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Posted 09 March 2014 - 04:55 PM

Unless you know exactly what you are reacting to, allergy testing isn't recommended.  A really good and detailed food log can help determine a lot of stuff.  Testing for IgE or 'true' allergies isn't 100% accurate.  It's more about 50/50 for a positive result meaning that a positive test in the absence of an actual reaction is only 1/2 the time going to be an actual allergy.  So blanket testing isn't the way to go.  Alternative practitioners for true allergies is pretty much a bad bad bad idea.  Having heard some of the things they do/say/suggest are down right scary and more importantly dangerous!

 

Have you looked into MCAS at all? Also, do you have 2 epi pens with you at all times?


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#4 GottaSki

 
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Posted 09 March 2014 - 05:15 PM

Welcome Diana!

 

Ok...where to start.  Celiac Disease destroys the villi of the small intestine -- effectively creating a "leaky gut".  For some with Celiac Disease - removing gluten is not enough to heal.  Sometimes it is just dairy or corn, etc.  Then there are some of us that have many intolerances and/or allergic type reactions that seam to increase at an alarming rate during our first years gluten-free.  Foods with high lectin content are thought to exacerbate the symptoms associated with "Leaky Gut Syndrome" (Dairy, Grains, Legumes, Nightshades, Nuts and Seeds).  Was true for me.

 

That said, the symptoms you discuss -- especially the avocado -- are much more those of Mastocytosis, Mast Cell Activation Syndrome or Histamine Intolerance.  As you already mentioned there is a strong correlation between ED and Masto.  The foods you are reacting to are high in histamine or induce the release of histamine in the body -- hence the anaphylaxis caused by the avocado.  In my opinion you need to be formally tested for Mastocytosis.  If those tests are inconclusive, you may have MCAD/MCAS which is managed in much the same way as Masto.  Here is the important part...If you have either of these the frequency and severity of allergic reactions will likely increase left untreated.  Minimally you need to carry Epi Pens with you at all times.  This is also true for me.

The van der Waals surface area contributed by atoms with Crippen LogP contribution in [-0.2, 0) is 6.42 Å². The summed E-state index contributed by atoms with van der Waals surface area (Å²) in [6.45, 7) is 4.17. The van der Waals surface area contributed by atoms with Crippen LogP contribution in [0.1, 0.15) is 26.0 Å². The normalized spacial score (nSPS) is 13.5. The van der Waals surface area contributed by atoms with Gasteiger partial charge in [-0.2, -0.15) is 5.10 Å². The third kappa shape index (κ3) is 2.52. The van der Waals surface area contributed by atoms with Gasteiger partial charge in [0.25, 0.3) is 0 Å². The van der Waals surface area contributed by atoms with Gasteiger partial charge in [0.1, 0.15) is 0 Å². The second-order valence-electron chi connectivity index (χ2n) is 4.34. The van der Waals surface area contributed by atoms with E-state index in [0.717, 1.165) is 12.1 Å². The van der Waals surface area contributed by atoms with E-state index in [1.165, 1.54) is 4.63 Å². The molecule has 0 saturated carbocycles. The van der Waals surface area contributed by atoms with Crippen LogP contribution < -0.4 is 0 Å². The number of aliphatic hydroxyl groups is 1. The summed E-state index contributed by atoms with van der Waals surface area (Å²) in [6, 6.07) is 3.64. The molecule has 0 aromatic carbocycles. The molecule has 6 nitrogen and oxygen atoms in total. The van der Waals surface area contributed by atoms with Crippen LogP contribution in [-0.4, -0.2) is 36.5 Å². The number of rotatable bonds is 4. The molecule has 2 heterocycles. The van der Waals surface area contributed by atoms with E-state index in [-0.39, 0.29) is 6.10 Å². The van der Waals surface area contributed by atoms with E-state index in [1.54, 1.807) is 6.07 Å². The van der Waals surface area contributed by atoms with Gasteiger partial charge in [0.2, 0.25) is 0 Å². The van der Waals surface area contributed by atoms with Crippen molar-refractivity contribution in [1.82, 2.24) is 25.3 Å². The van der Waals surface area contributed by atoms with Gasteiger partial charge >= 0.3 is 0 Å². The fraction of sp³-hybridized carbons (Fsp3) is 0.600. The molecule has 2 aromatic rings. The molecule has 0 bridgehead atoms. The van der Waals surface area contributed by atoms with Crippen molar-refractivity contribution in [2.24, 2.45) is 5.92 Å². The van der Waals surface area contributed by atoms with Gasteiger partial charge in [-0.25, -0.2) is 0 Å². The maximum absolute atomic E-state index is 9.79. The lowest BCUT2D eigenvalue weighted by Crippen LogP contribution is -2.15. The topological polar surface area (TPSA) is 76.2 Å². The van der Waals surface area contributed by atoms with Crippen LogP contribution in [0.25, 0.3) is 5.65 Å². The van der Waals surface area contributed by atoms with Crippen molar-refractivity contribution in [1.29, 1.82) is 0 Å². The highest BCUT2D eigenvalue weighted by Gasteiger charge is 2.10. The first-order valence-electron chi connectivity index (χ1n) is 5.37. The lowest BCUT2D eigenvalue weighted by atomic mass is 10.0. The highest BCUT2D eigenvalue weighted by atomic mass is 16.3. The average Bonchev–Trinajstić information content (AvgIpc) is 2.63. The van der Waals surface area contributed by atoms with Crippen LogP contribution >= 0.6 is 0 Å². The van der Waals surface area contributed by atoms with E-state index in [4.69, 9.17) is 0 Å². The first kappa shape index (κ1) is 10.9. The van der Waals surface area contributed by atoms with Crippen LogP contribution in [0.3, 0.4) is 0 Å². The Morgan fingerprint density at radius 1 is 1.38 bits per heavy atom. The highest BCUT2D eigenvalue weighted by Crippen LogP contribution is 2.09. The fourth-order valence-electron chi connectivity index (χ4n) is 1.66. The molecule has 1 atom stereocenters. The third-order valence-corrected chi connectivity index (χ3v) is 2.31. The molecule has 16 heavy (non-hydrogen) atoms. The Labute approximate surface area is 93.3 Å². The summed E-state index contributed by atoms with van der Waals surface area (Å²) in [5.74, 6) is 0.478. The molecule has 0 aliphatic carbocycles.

Here is a link to a thread for those of us with histamine related issues such as Mastocytosis, MCAS and HIT (Histamine Intolerance):

 

http://www.celiac.co...-syndrome-mcas/

 

One note...you mentioned if you could heal your leaky gut you could eat many foods that are problematic.  While this is true -- if you were diagnosed with Celiac Disease, gluten will never be safely consumed again.

 

Hang in there....believe me I completely understand your frustration at continually losing more and more foods.


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-Lisa

Undiagnosed Celiac Disease ~ 43 years

3/26/09 gluten-free - dignosed celiac - blood 3/3/09, biopsy 3/26/09, double DQ2 / single DQ8 positive

10/25/13 - MCAD

Health history since celiac diagnosis became too long -- moved to the "about me" section of my profile

My children and I all have multiple copies of the genes for Celiac Disease, along with large variety of symptoms/resolution gluten-free

Current tally from me, three kids and two grands: 4 diagnosed with Celiac Disease, 2 NCGS

Get PROPERLY tested BEFORE REMOVING GLUTEN.

ALWAYS independently research health related information found on internet forums/blogs.

"LTES" a Gem :)


#5 Finally@45

 
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Posted 02 September 2014 - 06:14 AM

Good advice.
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Celiac & Mastocytosis

Follows a diet similar to the Paleo diet, minus high-histamine items such as

avocadoes, mangoes, papaya, berries, pork, farm-raised fish, spinach, and seeds.

No eggs or red meat either.